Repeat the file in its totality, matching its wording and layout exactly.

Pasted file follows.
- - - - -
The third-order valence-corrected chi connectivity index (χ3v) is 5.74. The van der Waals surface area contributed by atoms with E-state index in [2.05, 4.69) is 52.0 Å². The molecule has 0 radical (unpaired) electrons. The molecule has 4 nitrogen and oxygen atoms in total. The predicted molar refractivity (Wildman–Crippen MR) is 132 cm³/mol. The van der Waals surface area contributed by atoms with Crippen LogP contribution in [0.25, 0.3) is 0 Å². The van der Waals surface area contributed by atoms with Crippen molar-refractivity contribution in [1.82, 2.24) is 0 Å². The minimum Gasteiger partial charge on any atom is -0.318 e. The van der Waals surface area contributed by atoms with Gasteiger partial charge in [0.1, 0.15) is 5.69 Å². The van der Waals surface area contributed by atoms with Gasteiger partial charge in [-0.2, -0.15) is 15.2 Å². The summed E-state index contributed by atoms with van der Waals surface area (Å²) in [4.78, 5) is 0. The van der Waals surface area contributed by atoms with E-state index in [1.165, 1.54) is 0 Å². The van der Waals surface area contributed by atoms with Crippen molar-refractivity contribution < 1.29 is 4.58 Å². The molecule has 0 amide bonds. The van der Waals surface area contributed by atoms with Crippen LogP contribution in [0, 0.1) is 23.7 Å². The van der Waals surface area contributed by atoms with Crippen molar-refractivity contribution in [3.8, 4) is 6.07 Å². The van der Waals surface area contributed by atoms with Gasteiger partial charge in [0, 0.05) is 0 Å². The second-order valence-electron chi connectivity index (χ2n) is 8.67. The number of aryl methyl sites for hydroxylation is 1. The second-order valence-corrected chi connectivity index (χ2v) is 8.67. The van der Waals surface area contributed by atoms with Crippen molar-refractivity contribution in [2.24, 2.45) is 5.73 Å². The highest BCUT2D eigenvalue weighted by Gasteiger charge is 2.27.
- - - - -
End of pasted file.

The third-order valence-corrected chi connectivity index (χ3v) is 5.74. The van der Waals surface area contributed by atoms with E-state index in [2.05, 4.69) is 52.0 Å². The molecule has 0 radical (unpaired) electrons. The molecule has 4 nitrogen and oxygen atoms in total. The predicted molar refractivity (Wildman–Crippen MR) is 132 cm³/mol. The van der Waals surface area contributed by atoms with Crippen LogP contribution in [0.25, 0.3) is 0 Å². The van der Waals surface area contributed by atoms with Crippen molar-refractivity contribution in [1.82, 2.24) is 0 Å². The minimum Gasteiger partial charge on any atom is -0.318 e. The van der Waals surface area contributed by atoms with Gasteiger partial charge in [0.1, 0.15) is 5.69 Å². The van der Waals surface area contributed by atoms with Gasteiger partial charge in [-0.2, -0.15) is 15.2 Å². The summed E-state index contributed by atoms with van der Waals surface area (Å²) in [4.78, 5) is 0. The van der Waals surface area contributed by atoms with E-state index in [1.165, 1.54) is 0 Å². The van der Waals surface area contributed by atoms with Crippen molar-refractivity contribution < 1.29 is 4.58 Å². The molecule has 0 amide bonds. The van der Waals surface area contributed by atoms with Crippen LogP contribution in [0, 0.1) is 23.7 Å². The van der Waals surface area contributed by atoms with Crippen molar-refractivity contribution in [3.8, 4) is 6.07 Å². The van der Waals surface area contributed by atoms with Gasteiger partial charge in [0, 0.05) is 0 Å². The second-order valence-electron chi connectivity index (χ2n) is 8.67. The number of aryl methyl sites for hydroxylation is 1. The second-order valence-corrected chi connectivity index (χ2v) is 8.67. The van der Waals surface area contributed by atoms with Crippen molar-refractivity contribution in [2.24, 2.45) is 5.73 Å². The highest BCUT2D eigenvalue weighted by Gasteiger charge is 2.27.